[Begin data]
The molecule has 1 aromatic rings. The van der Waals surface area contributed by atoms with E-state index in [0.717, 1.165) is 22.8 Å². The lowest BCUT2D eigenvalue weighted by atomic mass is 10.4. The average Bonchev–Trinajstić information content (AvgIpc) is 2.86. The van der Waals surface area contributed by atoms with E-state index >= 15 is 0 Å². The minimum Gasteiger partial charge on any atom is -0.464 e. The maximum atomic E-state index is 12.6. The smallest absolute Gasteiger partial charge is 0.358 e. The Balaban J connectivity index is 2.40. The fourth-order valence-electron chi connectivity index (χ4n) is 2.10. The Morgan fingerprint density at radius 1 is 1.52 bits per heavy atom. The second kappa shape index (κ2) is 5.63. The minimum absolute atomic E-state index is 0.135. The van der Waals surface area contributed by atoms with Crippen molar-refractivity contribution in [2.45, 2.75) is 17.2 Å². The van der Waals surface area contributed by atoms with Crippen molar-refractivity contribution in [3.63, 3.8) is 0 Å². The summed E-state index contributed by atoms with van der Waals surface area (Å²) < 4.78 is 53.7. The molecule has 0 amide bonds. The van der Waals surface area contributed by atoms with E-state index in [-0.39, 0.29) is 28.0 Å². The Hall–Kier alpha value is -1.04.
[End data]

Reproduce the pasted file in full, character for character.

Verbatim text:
The molecule has 1 aromatic rings. The van der Waals surface area contributed by atoms with E-state index in [0.717, 1.165) is 22.8 Å². The lowest BCUT2D eigenvalue weighted by atomic mass is 10.4. The average Bonchev–Trinajstić information content (AvgIpc) is 2.86. The van der Waals surface area contributed by atoms with E-state index >= 15 is 0 Å². The minimum Gasteiger partial charge on any atom is -0.464 e. The maximum atomic E-state index is 12.6. The smallest absolute Gasteiger partial charge is 0.358 e. The Balaban J connectivity index is 2.40. The fourth-order valence-electron chi connectivity index (χ4n) is 2.10. The Morgan fingerprint density at radius 1 is 1.52 bits per heavy atom. The second kappa shape index (κ2) is 5.63. The minimum absolute atomic E-state index is 0.135. The van der Waals surface area contributed by atoms with Crippen molar-refractivity contribution in [2.45, 2.75) is 17.2 Å². The van der Waals surface area contributed by atoms with Crippen molar-refractivity contribution in [3.63, 3.8) is 0 Å². The summed E-state index contributed by atoms with van der Waals surface area (Å²) < 4.78 is 53.7. The molecule has 0 amide bonds. The van der Waals surface area contributed by atoms with E-state index in [-0.39, 0.29) is 28.0 Å². The Hall–Kier alpha value is -1.04.